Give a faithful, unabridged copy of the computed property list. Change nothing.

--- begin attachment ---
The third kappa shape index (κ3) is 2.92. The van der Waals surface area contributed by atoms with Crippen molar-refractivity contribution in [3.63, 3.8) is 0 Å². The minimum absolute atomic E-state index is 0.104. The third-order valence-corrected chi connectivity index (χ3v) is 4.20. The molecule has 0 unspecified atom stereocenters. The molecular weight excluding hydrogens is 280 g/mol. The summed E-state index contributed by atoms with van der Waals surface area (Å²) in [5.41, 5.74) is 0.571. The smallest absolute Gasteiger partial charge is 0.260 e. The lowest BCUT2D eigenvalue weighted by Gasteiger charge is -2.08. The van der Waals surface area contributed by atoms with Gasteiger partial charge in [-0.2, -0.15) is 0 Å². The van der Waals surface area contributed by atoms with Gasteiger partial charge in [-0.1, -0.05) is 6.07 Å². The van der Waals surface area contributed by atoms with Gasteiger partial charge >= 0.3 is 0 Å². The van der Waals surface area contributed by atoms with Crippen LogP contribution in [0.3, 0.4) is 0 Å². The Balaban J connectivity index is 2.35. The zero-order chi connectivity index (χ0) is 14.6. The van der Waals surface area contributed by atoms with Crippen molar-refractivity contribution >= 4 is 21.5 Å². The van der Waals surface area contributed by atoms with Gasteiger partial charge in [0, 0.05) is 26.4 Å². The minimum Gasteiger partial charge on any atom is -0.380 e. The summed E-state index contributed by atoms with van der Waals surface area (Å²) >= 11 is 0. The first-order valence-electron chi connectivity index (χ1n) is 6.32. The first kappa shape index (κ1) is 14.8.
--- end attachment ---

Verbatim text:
The third kappa shape index (κ3) is 2.92. The van der Waals surface area contributed by atoms with Crippen molar-refractivity contribution in [3.63, 3.8) is 0 Å². The minimum absolute atomic E-state index is 0.104. The third-order valence-corrected chi connectivity index (χ3v) is 4.20. The molecule has 0 unspecified atom stereocenters. The molecular weight excluding hydrogens is 280 g/mol. The summed E-state index contributed by atoms with van der Waals surface area (Å²) in [5.41, 5.74) is 0.571. The smallest absolute Gasteiger partial charge is 0.260 e. The lowest BCUT2D eigenvalue weighted by Gasteiger charge is -2.08. The van der Waals surface area contributed by atoms with Gasteiger partial charge in [-0.2, -0.15) is 0 Å². The van der Waals surface area contributed by atoms with Gasteiger partial charge in [-0.1, -0.05) is 6.07 Å². The van der Waals surface area contributed by atoms with Gasteiger partial charge >= 0.3 is 0 Å². The van der Waals surface area contributed by atoms with Crippen LogP contribution in [0.3, 0.4) is 0 Å². The Balaban J connectivity index is 2.35. The zero-order chi connectivity index (χ0) is 14.6. The van der Waals surface area contributed by atoms with Crippen molar-refractivity contribution >= 4 is 21.5 Å². The van der Waals surface area contributed by atoms with Gasteiger partial charge in [0, 0.05) is 26.4 Å². The minimum Gasteiger partial charge on any atom is -0.380 e. The summed E-state index contributed by atoms with van der Waals surface area (Å²) >= 11 is 0. The first-order valence-electron chi connectivity index (χ1n) is 6.32. The first kappa shape index (κ1) is 14.8.